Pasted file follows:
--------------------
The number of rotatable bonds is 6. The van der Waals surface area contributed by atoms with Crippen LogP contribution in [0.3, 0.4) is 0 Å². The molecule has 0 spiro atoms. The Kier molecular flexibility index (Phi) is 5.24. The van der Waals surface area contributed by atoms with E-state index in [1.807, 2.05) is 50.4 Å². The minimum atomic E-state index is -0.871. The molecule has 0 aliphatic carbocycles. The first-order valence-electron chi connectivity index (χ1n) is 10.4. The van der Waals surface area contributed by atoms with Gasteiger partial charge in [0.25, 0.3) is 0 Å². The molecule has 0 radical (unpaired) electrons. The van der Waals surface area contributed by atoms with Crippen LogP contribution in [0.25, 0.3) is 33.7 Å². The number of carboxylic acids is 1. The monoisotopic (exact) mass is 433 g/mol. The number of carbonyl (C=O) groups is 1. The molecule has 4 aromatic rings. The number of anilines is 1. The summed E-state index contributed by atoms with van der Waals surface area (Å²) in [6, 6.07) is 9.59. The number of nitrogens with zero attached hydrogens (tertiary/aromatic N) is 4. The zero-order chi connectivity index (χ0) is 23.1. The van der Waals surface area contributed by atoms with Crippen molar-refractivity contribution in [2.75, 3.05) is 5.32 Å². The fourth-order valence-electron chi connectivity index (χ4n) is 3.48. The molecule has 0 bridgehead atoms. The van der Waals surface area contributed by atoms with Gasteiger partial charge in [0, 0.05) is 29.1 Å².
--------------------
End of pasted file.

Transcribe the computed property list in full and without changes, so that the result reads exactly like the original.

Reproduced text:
The number of rotatable bonds is 6. The van der Waals surface area contributed by atoms with Crippen LogP contribution in [0.3, 0.4) is 0 Å². The molecule has 0 spiro atoms. The Kier molecular flexibility index (Phi) is 5.24. The van der Waals surface area contributed by atoms with E-state index in [1.807, 2.05) is 50.4 Å². The minimum atomic E-state index is -0.871. The molecule has 0 aliphatic carbocycles. The first-order valence-electron chi connectivity index (χ1n) is 10.4. The van der Waals surface area contributed by atoms with Gasteiger partial charge in [0.25, 0.3) is 0 Å². The molecule has 0 radical (unpaired) electrons. The van der Waals surface area contributed by atoms with Crippen LogP contribution in [0.25, 0.3) is 33.7 Å². The number of carboxylic acids is 1. The monoisotopic (exact) mass is 433 g/mol. The number of carbonyl (C=O) groups is 1. The molecule has 4 aromatic rings. The number of anilines is 1. The summed E-state index contributed by atoms with van der Waals surface area (Å²) in [6, 6.07) is 9.59. The number of nitrogens with zero attached hydrogens (tertiary/aromatic N) is 4. The zero-order chi connectivity index (χ0) is 23.1. The van der Waals surface area contributed by atoms with Crippen molar-refractivity contribution in [2.75, 3.05) is 5.32 Å². The fourth-order valence-electron chi connectivity index (χ4n) is 3.48. The molecule has 0 bridgehead atoms. The van der Waals surface area contributed by atoms with Gasteiger partial charge in [0, 0.05) is 29.1 Å².